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Replace Trees

By Frances Powell

I’ve been concerned about the beautiful canopy of trees that give our neighborhood its desirable ambiance and which adds value to our homes.  In fact, one author I read in researching this article said one well-developed live oak can add as much as $30,000 dollars to your home.

So, what’s the deal with all the tree service crews taking down so many trees in the last couple of years?

It’s not just happening in Hidden Hills, tree cutting is taking place in urban areas all over Florida. That’s because after World War II laurel oaks were planted all over Florida for their shade, their attractive appearance, and their fast growth. Laurel oaks have a lifespan of about 60 years, so a great many of them are well into decline.

Laurel Oaks-not for the long term
Laurel and water oaks and other similar oak varieties grow so fast they outgrow their root system. Some people prune them so high they just leave the very top of the canopy, making them top heavy...not a good balance with their rather shallow root system.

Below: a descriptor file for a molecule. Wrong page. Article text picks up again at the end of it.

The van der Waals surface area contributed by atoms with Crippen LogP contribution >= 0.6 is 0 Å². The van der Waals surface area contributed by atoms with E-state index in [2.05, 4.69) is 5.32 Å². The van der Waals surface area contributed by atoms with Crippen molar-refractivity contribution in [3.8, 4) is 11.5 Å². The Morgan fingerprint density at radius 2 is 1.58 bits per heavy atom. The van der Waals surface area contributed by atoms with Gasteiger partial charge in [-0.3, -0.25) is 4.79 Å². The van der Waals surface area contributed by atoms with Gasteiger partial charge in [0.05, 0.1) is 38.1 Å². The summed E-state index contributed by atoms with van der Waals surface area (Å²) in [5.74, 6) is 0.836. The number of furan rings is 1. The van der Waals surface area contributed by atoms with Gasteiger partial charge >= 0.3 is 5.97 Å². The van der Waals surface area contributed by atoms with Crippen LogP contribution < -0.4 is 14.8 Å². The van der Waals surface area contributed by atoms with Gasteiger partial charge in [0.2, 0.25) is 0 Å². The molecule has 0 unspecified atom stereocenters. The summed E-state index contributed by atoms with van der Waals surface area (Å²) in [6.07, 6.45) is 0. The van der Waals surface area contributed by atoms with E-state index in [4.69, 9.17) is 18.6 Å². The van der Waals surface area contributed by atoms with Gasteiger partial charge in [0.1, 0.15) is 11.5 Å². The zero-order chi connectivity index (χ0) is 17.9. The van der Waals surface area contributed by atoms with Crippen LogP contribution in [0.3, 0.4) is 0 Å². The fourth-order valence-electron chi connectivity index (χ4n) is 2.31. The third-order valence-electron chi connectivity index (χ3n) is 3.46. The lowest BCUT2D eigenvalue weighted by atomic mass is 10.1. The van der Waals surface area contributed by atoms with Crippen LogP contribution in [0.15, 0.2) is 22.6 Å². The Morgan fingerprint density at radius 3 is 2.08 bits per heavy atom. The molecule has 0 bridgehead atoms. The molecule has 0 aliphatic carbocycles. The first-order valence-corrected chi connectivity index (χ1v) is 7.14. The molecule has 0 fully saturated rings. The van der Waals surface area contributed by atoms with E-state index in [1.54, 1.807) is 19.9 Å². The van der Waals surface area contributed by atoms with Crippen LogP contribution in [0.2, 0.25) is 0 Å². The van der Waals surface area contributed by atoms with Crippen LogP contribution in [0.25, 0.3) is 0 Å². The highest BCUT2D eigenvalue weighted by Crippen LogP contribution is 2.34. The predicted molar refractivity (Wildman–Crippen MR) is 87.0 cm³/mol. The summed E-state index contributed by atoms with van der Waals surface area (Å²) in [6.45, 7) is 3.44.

Laurel and water oaks are not sturdy enough to withstand hurricane force winds. When they get over three feet in circumference, they may be hollow. Their wood is lightweight and good for firewood. When in decline, their limbs begin dropping off. All these issues mean you don’t want to park your car under a mature laurel oak.

The Solution-replace declining laurel oaks with live oaks!  
While laurel and water oaks may be good shade trees when they are young, the live oak is a much wiser choice. When you must remove a dying laurel oak, replace it with a live oak.

Live Oaks-good for several lifetimes
The hero of the Hidden Hills forest is the Live Oak. Live oaks are tough with very deep root systems. They can withstand hurricanes and they live to be 100’s of years old. Their wood is so dense and heavy that it was long prized for ship building. During the Civil War the U.S. Constitution’s ribs were made from live oak and was so strong the cannonballs just bounced off, earning the ship the nickname “Old Ironsides.”

Live oaks often lean, which may make some homeowners nervous. However, these protected trees, if healthy, are unlikely to fall over or drop limbs on the roof. Live oaks add a good deal of value to your property, so listen to your arborist if he recommends you leave the tree alone.

 
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